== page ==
Meeting The Challenge

Prior to the 1930s flying in aircraft was costly and potentially dangerous. There were fewer passengers and less cargo than required for profitability without government subsidy. The Douglas Aircraft Company design team took the train to New York City to meet with TWA officials rather than fly the airliners of the day, as there just had been a series of accidents including the one that Knute Rockne, the Notre Dame football coach, had perished on. Gene Raymond, the Chief Engineer for Douglas used the newly dedicated GALCIT wind tunnel at California Institute of Technology (CalTech) to experimentally verify the aerodynamics of the new aircraft. Raymond used the latest aluminum stressed skin structure developed by Jack Northrop for the Lockheed's aircraft fuselages. The engines were the new Wright Cyclones radial air-cooled engines that developed 900 horsepower. So Gene Raymond integrated the three principal elements for a successful aircraft from the newly demonstrated "industrial capability". In 1932, the Douglas Aircraft Company introduced the DC-2, and in 1934 the DC-3. The result was a commercial airliner that offered speed, distance and safety to the passenger and profitability to the airlines without subsidy. The aircraft was a sustained-use vehicle that flew hundreds of times per year and therefore at an affordable price. By 1939 the DC-3 was flying tens of thousands of passengers for the airlines worldwide.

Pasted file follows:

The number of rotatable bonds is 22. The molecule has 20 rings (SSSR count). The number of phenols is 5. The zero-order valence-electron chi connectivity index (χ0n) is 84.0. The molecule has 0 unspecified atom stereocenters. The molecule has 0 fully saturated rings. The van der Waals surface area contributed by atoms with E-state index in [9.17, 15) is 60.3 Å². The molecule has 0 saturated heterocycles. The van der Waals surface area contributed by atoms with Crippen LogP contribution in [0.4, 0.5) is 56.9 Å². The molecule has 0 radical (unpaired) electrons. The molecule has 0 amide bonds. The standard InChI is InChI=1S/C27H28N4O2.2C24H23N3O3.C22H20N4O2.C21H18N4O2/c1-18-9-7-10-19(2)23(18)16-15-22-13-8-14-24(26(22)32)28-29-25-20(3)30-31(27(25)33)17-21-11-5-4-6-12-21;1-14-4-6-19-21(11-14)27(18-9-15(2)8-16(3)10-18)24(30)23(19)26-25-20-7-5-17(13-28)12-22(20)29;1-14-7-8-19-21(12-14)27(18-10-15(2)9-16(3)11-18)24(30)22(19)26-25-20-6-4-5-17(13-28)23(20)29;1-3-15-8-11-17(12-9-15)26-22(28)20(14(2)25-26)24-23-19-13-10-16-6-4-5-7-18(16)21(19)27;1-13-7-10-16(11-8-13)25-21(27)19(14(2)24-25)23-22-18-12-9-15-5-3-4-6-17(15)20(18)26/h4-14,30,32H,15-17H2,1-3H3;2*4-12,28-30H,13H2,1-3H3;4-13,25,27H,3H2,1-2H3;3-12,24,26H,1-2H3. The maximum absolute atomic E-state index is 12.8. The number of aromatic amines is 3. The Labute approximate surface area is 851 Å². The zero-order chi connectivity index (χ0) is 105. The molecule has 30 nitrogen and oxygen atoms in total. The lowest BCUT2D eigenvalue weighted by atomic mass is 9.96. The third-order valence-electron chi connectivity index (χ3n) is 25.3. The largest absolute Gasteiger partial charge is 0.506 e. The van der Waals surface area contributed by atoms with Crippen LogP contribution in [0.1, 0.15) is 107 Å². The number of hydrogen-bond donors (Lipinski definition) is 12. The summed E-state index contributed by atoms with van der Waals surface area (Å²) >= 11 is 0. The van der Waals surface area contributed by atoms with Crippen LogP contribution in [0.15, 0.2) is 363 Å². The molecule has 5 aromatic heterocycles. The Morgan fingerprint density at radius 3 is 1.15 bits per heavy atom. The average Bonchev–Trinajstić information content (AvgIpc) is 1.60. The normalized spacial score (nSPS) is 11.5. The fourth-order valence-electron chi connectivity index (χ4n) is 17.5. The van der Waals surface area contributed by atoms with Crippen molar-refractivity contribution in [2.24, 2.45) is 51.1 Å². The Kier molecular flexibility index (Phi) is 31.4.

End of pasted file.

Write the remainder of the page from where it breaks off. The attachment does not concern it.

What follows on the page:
Like the DC-3, there were other aircraft built from the available state of the art. One such aircraft was the operational Mach 3-plus SR-71 developed by Clarence (Kelly) Johnson's "Skunk Works"1 team at the Lockheed Burbank plant. The other aircraft was the North American X-15 research aircraft developed to investigate speeds up to Mach 6. The extensive wind tunnel testing established the aerodynamic characteristics of both. The structure was high-temperature nickel-chrome alloys for the X-15 and beta-titanium for the SR-71 in a structure analogous to a "hot" DC-3. The rocket engine for the X-15 was developed from earlier rockets and developed to a level not yet installed on an aircraft. The turbo-ramjet propulsion for the SR-71 has yet to be duplicated 50 years later. For the X-15 the challenging goal was the flight control system that had to transition from aerodynamic control to reaction jet control at the edge of space. For the SR-71 the challenge was to design an integrated control system for both the engine inlets and the aircraft, and from high supersonic speeds to low landing speeds. This had not been done before, and it was accomplished before the era of integrated circuits and digital control. The goal for the X-15 was an approach to fly to space as frequently as could be expected of an aircraft-launched experimental vehicle. By 1958 the X-15 was approaching 300 successful flights. The X-15 was achieving flight speeds at almost Mach 6, and could briefly zoom to the edges of near-Earth space. Rockets of the day were single use and costly, with numerous launch failures. These aircraft were developed by engineers that did not ask, "What is the technology availability date?" but rather, "Where can we find a solution from what we already know or can discover?'' And in both the X-15 and the SR-71, solutions that were not previously known were discovered and used to solve the problems in a timely manner. That spirit enabled the Apollo team to fabricate a Saturn V rocket of a size that was previously inconceivable, and succeed.

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